Coronavirus

Judge Allows L.A. County to Temporarily Shut Down Church

Grace Community Church has been subject to fines, land seizures since attempting to restart services

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A California judge granted Los Angeles County a victory over Grace Community Church on Thursday by temporarily suspending indoor worship at the church.

The judge issued a preliminary injunction halting any indoor worship services in the church as the legal questions surrounding the case are decided. A final decision is expected next week after hearings on the case were held on Sept. 4.

The decision cited the health threat of the coronavirus and argued that the risk of the virus spreading outweighed the harm from restrictions on worship.

"The potential consequences of community spread of COVID-19 and concomitant risk of death to members of the community—associated and unassociated with the Church—outweighs the harm that flows from the restriction on indoor worship caused by the County Health Order," the decision stated.

The legal representation for the church argued that the church has been treated like a second-class citizen and the government gave preferential treatment to Black Lives Matter protesters.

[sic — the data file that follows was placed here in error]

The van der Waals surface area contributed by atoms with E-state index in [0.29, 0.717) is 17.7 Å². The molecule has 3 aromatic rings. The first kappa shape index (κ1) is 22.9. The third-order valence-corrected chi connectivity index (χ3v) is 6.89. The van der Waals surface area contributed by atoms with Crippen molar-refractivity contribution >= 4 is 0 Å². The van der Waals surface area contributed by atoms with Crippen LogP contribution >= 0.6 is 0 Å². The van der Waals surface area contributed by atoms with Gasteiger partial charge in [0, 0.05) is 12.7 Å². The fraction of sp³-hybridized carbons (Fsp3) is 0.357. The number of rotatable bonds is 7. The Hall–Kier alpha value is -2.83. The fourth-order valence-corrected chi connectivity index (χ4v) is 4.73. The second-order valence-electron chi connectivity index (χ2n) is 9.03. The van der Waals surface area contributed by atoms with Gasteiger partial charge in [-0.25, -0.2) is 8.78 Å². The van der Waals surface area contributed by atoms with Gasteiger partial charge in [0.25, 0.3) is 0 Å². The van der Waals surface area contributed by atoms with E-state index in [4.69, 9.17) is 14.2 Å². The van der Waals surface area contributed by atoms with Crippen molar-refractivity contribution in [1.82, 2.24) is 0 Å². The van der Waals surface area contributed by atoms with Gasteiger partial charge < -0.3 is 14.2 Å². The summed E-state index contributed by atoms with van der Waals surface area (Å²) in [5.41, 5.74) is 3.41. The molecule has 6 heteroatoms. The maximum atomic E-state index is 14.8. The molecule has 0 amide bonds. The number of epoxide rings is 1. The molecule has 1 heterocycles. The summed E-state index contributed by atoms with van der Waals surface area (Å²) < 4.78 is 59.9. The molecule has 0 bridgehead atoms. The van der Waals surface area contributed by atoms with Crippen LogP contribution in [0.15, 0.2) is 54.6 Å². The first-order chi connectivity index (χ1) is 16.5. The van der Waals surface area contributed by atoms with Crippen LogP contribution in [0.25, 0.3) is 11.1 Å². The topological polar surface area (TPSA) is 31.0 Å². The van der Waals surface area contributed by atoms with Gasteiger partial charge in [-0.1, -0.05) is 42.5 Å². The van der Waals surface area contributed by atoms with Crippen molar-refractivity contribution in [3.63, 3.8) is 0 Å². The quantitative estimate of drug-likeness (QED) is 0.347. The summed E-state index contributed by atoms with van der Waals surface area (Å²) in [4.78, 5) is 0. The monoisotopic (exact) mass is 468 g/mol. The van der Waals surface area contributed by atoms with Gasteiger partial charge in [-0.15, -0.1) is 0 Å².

"While the judge did go out of his way to repeatedly state that he is not ruling on the merits, only a ruling at this very preliminary stage, [Pastor John MacArthur] is still harmed because he has every right to hold church," Jenna Ellis, special counsel for the Thomas More Society, said. "Church is essential, and no government agent has the runaway, unlimited power to force churches to close indefinitely."

Los Angeles County praised the decision and said that they "look forward" to working with the church.

"We went to court only after significant efforts to work with the leaders of Grace Community Church to protect public health. We now look forward to working with church leaders on a plan to move services outdoors with physical distancing and the use of face coverings, which will allow worshipers to gather for religious observances in a manner that is lower risk and consistent with public health directives," the county said in a statement.

The injunction marked a victory for the county, which has been taking more aggressive action against the church over the past couple of weeks. The county terminated a decades-old lease with the church for a portion of the church's parking lot and also fined the church for having misplaced signs regarding coronavirus guidance.